My family just bought a house in August and the yard was severely overgrown. We noticed on the property a lot of these plants that had thorns all over them, and they break off very easily and they hurt. We thought if we waited for winter to come it would help us out by killing them off, but while everything else in the yard died they seem to be doing well. I noticed smaller plants with thorns on then that are red. There are also trees in our yard that have thorns on the branches.
The Gardener’s Answer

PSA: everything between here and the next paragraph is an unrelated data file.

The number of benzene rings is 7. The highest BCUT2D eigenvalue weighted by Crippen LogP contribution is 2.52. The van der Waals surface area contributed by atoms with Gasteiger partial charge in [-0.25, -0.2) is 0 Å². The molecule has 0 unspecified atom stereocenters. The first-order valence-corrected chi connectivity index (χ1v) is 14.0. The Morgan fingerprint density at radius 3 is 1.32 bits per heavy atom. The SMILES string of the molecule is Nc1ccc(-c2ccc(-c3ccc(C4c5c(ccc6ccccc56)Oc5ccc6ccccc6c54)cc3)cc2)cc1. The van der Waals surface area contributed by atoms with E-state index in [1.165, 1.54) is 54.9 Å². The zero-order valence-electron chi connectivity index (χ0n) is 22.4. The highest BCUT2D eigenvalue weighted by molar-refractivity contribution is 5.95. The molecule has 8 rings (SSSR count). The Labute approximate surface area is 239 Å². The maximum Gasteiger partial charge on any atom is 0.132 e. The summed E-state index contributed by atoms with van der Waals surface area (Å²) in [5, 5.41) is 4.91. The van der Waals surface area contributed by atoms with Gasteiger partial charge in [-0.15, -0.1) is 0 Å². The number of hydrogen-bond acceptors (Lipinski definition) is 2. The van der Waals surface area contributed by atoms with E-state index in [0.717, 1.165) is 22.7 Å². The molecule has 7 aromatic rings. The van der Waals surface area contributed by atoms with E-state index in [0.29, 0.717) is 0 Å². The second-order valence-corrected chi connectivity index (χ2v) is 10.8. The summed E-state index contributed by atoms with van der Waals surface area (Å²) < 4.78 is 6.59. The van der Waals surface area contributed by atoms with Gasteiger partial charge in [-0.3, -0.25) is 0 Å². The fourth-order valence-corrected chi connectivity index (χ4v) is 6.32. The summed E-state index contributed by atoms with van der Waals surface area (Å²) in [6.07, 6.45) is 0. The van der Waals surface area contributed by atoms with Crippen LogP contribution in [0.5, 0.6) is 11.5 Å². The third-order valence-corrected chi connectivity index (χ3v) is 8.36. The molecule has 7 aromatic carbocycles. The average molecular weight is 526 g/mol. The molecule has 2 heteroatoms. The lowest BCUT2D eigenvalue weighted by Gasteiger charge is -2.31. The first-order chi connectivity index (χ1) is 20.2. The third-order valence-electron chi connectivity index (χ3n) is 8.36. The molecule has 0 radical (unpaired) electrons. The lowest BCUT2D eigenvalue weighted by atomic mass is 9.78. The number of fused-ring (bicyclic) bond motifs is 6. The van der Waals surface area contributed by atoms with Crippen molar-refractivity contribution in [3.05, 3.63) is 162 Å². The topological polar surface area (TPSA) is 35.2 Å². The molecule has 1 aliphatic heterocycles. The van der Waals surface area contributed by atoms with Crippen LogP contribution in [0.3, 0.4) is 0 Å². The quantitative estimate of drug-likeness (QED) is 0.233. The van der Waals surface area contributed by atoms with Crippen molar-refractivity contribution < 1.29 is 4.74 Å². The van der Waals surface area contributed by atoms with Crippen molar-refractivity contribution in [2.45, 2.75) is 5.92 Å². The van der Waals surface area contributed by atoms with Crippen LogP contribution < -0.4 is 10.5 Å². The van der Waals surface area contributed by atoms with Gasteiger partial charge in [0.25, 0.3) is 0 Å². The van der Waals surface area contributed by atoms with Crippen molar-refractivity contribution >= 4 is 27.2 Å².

Hello, Renee: Identifying deciduous plants is more difficult during the winter months without the foliage, but with the information you offered here are a few thoughts. The climbing vine with thorns is most likely Smilax, commonly known as greenbriar. This woody plant can become prolific if left alone, spreading by runners and seeds. Usually semi-evergreen in Kentucky, it produces black berries in the late summer/early fall. Pyracantha and wild climbing rose are other possibilities. A positive identification is necessary in terms of control, but if it is indeed Smilax you will need to be aggressive in your approach. If this is growing in an area that is all weeds it will be easier than trying to get rid of it in a garden. Ideally you want to cut all the vines back to the ground and then either dig up the roots or spot spray with RoundUp. Obviously digging them up is more environmentally conscious but this may not be feasible. RoundUp is a non-selective herbicide so be careful when spraying if you have other plants in the area that you do not want to loose. As for the thorny trees I would suspect that you have either honey or black locust. Both have thorns but are distinctly different in characteristics. The honey locust (Gleditsia triacanthos) has thorns that are mainly found on the trunk and lower branches. They can reach 3-6 inches long and turn reddish in color as they mature. They are commonly found in clusters. The Black Locust (Robinia pseudoacacia) thorns are much smaller and not in clusters. This being said, I cannot say for certain without a picture so you are welcome to send pictures to email@example.com or you can always take a sample to your County Cooperative Extension Service for identification. The Webster County offices are located at 1118 US Highway 41A South in Dixon. The phone number is (270) 639-9011.